In addition, Hector mentioned on the call that we have tripled our design teams over the last three years and we will have an opportunity to share with you the proof of that investment in our June Analyst Conference, where we will give you a bunch more detail on our future road map.

Jim Covello - Goldman Sachs

Yes, but a quick follow-up to that is, would you expect the admittedly increased competitive environment in the second half to result more in a margin issue or more in a revenue issue? In other words, could your competitor theoretically be more aggressive on pricing in the lower end of the market, and that maybe has a little bit more of an impact if the product is more competitive, or you still don't think the pricing is the real driver of the decision-making?

Derrick Meyer

Well, you know, it is hard to speculate on that. What I will remind you is we are such a small part of the market that we believe we have got huge opportunity for growth in areas like commercial, where we're way under-represented. Our opportunity is not solely one of product, it is just ability to complete in the market, which we have had increasingly the ability to do.

Jim Covello - Goldman Sachs

Operator

Our next question comes from Mark Edelstone with Morgan Stanley.

Mark Edelstone - Morgan Stanley

Good quarter. Three quick questions, if I could. The first one would be for Henri. Henri, you talked about the ASP increase. Can you quantify on average what kind of ASP increase you saw sequentially?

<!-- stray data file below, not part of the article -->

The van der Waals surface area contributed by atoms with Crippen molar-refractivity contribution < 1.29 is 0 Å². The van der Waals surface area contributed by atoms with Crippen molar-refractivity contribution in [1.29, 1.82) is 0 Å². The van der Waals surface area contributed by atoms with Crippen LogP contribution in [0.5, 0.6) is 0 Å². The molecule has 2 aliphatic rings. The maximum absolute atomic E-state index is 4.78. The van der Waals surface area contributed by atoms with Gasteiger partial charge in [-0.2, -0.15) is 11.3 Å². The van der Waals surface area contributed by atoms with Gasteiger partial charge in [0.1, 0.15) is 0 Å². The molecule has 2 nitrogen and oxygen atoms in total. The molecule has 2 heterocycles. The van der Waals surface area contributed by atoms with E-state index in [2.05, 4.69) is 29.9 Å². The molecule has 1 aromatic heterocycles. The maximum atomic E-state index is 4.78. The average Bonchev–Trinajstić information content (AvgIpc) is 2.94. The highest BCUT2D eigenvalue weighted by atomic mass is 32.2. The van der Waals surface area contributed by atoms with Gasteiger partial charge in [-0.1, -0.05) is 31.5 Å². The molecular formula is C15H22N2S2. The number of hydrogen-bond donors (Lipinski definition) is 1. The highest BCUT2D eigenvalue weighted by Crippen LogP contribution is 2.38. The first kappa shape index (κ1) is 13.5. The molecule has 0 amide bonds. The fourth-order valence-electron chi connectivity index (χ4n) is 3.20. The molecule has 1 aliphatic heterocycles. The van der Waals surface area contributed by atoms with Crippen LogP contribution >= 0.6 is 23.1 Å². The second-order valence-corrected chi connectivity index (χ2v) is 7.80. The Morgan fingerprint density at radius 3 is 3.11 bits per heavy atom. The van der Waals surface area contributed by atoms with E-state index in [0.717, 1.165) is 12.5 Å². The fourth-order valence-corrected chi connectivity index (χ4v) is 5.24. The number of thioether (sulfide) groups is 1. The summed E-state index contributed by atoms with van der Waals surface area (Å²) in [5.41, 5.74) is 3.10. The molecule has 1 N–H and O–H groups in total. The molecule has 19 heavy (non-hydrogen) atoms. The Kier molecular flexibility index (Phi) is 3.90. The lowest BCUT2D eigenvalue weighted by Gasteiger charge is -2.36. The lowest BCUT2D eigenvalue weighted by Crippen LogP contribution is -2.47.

Henri Richard

Sure. About 7%.

Mark Edelstone - Morgan Stanley

Okay, great. And then two questions for Bob. First one is the 8% sequential increase in OpEx, how much of that is coming from the extra week? Are you having basically a linear increase in expenses to add in that extra week? If so, what does that imply for your third quarter type of OpEx run rate?

Bob Rivet

You're right, obviously we will have almost in round numbers a 7% increase due to just having the extra week on the docket for the second quarter. With a little bit more than that as we continue to try to expand, in particular, our design resource capabilities and appropriate investments in marketing as we go forward.

Third quarter, obviously that 7% issue will go away. But you'll have continued investments for the back half of the year on technology and marketing investments. You won't get a 7% decline from second quarter to third quarter. But I'm not going to give you exactly the number, but kind of give you the flavor.